|Root Maggot Fly – Family Anthomyiidae / Crocus Flowers|
The family name comes from the Greek "anthos" (flower) + "myia" (fly). Adult flies in this family feed on nectar and pollen, and larvae (maggots) feed on flower roots, or decaying organic matter.
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"The Anthomyiidae (412 North American species) are medium-sized nondescript flies that are taken in large numbers in Old Field sweeps. Most are phytophagous feeding on roots or other plant tissue. This family contains some economically important pests primarily in the genus Hylemya. Two subfamilies are recognized: FUCELLIINAE and ANTHOMYIINAE" — From the Insects of Cedar Creek
Adult Female Root Maggot Fly
Crocus is the generic name of hardy, corm-forming herbs belonging to the iris family, Iridaceae. The genus comprises about 80 species originally native to the Mediterranean region and to Southwest Asia. They are grown primarily as ornamentals for their beautiful, usually single flowers of brilliant color; however, the stigmas, or pollen-receiving parts, of the flowers of Crocus sativus produce saffron, an important orangy colorant and flavoring.
Crocuses may be divided into two main groups; spring-flowering and fall-flowering. Because their bright-colored flowers–ranging from pure yellow through lavender and blue to white–appear early in spring before most other flowers, the spring crocuses are the most popular. The bulblike corms of autumn-flowering crocuses should be planted during July and August. Spring-flowering corms should be planted not later than November. The corms are set 8 to 10 cm (about 3 to 4 in) deep in well-drained soil and are dug up and replanted every 3 to 4 years, after the leaves die down.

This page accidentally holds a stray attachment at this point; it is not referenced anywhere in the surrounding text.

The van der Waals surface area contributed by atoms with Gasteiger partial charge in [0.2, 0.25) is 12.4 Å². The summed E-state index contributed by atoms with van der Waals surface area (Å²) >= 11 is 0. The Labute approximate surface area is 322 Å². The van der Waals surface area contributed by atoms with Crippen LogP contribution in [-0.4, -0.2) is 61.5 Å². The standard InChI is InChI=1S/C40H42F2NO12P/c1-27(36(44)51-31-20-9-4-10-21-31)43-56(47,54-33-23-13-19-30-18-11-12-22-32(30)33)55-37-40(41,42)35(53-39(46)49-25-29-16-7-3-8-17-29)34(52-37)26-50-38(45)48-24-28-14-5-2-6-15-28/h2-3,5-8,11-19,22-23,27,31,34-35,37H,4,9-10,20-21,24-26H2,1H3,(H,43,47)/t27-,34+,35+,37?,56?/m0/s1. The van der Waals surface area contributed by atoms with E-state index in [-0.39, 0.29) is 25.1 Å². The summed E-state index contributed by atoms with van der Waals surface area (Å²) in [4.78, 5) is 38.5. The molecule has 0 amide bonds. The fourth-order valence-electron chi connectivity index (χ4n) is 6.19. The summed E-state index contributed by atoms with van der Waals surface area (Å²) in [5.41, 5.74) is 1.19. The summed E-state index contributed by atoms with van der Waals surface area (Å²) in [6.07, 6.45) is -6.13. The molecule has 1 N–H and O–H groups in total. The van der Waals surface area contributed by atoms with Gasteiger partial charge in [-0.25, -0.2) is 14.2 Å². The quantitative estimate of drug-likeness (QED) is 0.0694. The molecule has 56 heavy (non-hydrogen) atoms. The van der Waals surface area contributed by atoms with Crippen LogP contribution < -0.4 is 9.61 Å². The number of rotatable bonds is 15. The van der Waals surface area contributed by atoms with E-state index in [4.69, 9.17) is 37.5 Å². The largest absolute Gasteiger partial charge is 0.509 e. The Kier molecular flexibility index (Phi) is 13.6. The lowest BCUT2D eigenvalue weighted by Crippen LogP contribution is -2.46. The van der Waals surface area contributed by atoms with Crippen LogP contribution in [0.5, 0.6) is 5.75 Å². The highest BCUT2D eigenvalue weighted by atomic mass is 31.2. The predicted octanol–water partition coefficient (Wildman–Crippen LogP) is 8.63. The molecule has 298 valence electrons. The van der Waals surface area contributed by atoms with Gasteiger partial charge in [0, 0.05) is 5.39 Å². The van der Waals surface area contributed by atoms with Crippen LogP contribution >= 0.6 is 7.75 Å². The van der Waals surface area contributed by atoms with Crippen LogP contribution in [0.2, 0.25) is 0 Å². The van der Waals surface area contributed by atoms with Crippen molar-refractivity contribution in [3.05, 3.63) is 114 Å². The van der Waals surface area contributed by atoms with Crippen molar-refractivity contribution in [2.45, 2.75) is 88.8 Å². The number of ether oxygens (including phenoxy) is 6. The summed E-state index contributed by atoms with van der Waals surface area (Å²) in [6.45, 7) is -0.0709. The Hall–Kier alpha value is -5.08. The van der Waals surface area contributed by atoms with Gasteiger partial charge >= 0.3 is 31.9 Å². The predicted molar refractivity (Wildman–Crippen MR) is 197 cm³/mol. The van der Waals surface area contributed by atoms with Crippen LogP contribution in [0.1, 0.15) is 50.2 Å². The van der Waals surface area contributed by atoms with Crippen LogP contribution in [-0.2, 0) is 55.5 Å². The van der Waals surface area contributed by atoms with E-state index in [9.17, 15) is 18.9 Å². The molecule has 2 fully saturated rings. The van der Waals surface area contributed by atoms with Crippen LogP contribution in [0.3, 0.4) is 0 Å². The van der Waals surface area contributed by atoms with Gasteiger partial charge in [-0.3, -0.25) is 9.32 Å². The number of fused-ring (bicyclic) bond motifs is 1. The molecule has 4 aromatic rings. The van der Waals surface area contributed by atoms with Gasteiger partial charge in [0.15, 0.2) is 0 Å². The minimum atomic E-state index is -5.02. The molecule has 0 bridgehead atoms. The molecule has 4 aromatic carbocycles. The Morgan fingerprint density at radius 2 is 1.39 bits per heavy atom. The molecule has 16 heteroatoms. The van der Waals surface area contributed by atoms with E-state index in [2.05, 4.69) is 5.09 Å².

Flies of North America – Order Diptera. Flies are prevalent in virtually all habitats, with over 16,000 species in North America. Flies can be distinguished from all other insects in that they only have one pair of normal wings. Most flies have compound eyes and mouthparts adapted for piercing, lapping or sucking fluids.
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